"We shall not cease from exploration. And the end of all our exploring will be to arrive where we started and know the place for the first time."
-T. S. Eliot (Nobel Literature, 1948)
We explore materials and surface chemistry from a synthetic perspective, applying physical organic analysis to the formation and characterization of heterogeneous systems on the molecular level.
Mechanistic and Kinetic Studies of the Synthesis of Covalent Organic Frameworks (COFs)
Covalent organic frameworks (COFs) are crystalline, porous polymer networks with high surface areas, low densities and structures designed from simple molecular building blocks. Despite intense interest in framework materials, the nucleation and growth processes of COFs (and even far more established metal-organic frameworks) are poorly understood. By advancing our understanding of the mechanism of COF nucleation and growth, we address common challenges in the synthesis of these systems and advance the development of new framework materials.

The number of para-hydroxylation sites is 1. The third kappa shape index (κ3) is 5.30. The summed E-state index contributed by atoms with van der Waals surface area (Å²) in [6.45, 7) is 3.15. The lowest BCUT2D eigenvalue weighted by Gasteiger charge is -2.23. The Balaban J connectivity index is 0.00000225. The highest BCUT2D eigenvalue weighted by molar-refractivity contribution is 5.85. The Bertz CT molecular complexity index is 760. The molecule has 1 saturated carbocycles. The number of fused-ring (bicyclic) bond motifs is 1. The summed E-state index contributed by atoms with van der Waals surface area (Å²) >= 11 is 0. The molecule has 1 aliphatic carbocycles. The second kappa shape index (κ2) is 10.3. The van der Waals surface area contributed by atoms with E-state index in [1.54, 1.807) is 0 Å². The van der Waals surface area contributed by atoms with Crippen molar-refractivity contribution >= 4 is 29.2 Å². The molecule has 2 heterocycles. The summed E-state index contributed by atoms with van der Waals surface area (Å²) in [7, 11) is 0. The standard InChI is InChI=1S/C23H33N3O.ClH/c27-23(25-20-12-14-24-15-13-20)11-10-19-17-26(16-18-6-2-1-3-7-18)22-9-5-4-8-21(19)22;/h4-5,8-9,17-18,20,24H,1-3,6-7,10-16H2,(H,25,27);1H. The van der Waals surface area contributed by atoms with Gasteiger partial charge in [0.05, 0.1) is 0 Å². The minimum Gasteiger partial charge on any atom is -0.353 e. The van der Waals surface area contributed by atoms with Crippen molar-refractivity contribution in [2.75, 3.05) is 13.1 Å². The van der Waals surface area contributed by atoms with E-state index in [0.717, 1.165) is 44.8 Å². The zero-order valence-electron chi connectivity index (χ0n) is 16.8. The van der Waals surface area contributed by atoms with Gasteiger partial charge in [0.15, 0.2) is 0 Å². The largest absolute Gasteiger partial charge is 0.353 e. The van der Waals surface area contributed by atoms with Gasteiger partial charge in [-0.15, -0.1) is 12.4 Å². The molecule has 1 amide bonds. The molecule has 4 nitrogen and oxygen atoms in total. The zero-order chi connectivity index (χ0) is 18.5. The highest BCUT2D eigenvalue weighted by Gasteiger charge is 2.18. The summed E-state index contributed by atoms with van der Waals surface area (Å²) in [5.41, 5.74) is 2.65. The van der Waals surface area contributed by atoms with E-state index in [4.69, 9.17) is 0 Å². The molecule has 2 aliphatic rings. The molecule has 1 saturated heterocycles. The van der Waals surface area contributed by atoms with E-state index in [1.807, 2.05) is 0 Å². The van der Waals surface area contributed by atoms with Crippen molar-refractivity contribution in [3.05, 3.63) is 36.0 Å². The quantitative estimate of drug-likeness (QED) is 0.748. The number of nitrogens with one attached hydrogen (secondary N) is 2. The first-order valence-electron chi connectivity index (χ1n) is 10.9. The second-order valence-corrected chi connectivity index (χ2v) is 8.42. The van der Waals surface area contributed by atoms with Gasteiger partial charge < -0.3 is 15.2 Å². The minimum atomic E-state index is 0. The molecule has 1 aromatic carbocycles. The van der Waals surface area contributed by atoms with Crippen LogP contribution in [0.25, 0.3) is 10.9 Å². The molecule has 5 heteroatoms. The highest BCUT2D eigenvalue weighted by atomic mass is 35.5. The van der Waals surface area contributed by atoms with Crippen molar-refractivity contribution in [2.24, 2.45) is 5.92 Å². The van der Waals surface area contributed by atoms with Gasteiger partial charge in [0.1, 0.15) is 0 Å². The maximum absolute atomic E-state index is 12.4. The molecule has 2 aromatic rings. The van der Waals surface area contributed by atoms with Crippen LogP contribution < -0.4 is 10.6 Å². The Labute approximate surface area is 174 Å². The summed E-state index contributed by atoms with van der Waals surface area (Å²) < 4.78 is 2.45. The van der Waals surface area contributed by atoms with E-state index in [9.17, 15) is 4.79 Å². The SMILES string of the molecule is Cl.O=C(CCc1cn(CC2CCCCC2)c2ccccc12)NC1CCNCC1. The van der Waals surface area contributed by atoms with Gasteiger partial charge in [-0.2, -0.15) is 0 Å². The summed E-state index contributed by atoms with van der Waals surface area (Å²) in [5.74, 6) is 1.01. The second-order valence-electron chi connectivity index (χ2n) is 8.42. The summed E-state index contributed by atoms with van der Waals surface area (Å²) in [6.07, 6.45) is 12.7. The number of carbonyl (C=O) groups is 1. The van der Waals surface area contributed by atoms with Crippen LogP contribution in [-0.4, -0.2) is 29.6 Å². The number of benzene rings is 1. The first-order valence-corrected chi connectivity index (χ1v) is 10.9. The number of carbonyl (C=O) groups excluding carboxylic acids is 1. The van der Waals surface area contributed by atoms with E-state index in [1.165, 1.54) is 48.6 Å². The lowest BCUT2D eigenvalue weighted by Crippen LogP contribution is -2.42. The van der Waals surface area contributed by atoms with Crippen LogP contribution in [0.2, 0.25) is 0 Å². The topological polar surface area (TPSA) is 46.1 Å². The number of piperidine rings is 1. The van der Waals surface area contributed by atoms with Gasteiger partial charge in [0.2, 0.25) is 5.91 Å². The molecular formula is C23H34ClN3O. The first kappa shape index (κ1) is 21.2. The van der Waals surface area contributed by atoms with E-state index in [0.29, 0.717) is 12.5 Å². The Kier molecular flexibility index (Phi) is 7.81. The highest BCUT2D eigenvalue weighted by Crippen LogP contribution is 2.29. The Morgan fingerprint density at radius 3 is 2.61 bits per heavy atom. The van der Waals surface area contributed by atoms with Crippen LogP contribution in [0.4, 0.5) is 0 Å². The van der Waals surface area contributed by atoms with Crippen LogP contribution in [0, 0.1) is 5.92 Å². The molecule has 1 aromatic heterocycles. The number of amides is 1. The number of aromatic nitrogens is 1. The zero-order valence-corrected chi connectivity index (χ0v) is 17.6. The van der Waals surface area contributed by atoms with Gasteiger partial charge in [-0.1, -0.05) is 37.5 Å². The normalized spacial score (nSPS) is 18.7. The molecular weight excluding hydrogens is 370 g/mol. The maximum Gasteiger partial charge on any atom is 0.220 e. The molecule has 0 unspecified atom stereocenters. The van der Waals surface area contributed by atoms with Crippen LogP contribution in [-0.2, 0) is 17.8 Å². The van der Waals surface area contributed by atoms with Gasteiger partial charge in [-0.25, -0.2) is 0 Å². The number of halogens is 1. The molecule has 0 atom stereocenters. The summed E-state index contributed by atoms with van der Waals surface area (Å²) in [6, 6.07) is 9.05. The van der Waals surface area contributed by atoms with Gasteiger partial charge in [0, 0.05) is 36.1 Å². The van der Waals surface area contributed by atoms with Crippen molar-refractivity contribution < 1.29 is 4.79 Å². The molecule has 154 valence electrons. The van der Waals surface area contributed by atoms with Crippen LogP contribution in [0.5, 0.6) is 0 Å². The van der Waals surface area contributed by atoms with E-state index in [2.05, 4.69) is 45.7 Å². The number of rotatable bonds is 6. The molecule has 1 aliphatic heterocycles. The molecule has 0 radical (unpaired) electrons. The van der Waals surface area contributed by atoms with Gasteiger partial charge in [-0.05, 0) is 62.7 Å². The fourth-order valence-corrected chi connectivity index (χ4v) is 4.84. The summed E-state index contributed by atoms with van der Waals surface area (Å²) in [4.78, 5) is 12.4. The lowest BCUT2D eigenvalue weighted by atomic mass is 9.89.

Surface Immobilization of Metal Complexes and Oxidation Catalysis
The immobilization of discrete metal complexes onto a surface combines the selectivity and tunability of homogeneous catalysis with the practical advantages of a heterogeneous system. Beyond simplified catalyst removal and recycling, immobilization also provides mechanical control over intermolecular interactions of species in a way unachievable under purely homogeneous conditions (such as the stabilization of unique metal ligation environments). A comparison between the catalytic performance of site-isolated, site-dense, and homogeneous species provides insight into possible active species and potential deactivation pathways.